Rupert Murdoch has gamed American politics every bit as thoroughly as Britain’s

John Nichols writes:

Australian-born billionaire Rupert Murdoch has manipulated not just the news but the news landscape of the United States for decades. He has done so by pressuring the Federal Communications Commission and Congress to alter the laws of the land and regulatory standards in order to give his media conglomerate an unfair advantage in “competition” with more locally focused, more engaged and more responsible media.

It’s an old story: while Murdoch’s Fox News hosts prattle on and on about their enthusiasm for the free market, they work for a firm that seeks to game the system so Murdoch’s “properties” are best positioned to monopolize the discourse.

Now, with Murdoch’s News Corp. empire in crisis—collapsing bit by bit under the weight of a steady stream of allegations about illegal phone hacking and influence peddling in Britain—there is an odd disconnect occurring in much of the major media of the United States. While there is some acknowledgement that Murdoch has interests in the United States (including not just his Fox News channel but the Wall Street Journal and the New York Post), the suggestion is that Murdoch was more manipulative, more influential, more controlling in Britain than here.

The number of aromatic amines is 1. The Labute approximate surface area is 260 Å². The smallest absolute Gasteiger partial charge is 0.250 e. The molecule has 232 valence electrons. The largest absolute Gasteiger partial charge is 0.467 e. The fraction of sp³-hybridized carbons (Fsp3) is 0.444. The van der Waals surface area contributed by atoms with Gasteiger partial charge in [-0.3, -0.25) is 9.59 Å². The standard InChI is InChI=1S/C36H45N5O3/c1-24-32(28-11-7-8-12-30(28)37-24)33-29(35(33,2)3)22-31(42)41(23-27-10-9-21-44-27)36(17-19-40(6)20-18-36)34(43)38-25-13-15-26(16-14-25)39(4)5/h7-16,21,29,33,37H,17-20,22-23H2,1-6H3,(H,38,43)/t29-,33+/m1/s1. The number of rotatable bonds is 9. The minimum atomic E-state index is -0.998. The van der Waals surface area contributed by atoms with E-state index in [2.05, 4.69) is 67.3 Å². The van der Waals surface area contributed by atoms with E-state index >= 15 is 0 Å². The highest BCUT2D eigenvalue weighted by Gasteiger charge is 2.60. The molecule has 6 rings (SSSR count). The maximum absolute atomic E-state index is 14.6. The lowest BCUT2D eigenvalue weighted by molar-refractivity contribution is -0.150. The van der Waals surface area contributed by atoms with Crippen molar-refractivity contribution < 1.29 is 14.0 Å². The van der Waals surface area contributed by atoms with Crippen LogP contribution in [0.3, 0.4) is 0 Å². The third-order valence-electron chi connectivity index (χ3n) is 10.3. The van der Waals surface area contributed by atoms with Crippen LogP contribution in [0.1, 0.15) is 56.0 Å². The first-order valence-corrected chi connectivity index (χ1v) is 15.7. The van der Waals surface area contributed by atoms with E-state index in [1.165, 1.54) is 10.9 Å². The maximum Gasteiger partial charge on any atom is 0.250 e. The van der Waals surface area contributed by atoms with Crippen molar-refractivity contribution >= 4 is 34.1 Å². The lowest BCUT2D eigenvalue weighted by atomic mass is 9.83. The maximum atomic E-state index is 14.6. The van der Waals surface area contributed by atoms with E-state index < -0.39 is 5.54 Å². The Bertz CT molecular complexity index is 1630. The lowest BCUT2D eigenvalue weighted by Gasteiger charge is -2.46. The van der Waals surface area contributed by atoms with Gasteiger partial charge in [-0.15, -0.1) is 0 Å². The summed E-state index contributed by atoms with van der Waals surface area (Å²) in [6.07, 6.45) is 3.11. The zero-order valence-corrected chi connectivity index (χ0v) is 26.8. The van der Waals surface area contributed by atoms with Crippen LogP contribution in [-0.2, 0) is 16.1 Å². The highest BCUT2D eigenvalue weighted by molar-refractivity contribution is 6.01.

But that’s a fantasy. Just as Murdoch has had far too much control over politics and politicians in Britain during periods of conservative dominance—be it under an actual Tory such as former Prime Ministers Margaret Thatcher and John Major and current Prime Minister David Cameron or under a faux Tory such as former Prime Minister Tony Blair—he has had far too much control in the States. And that control, while ideological to some extent, is focused mainly on improving the bottom line for his media properties by securing for them unfair legal and regulatory advantages.

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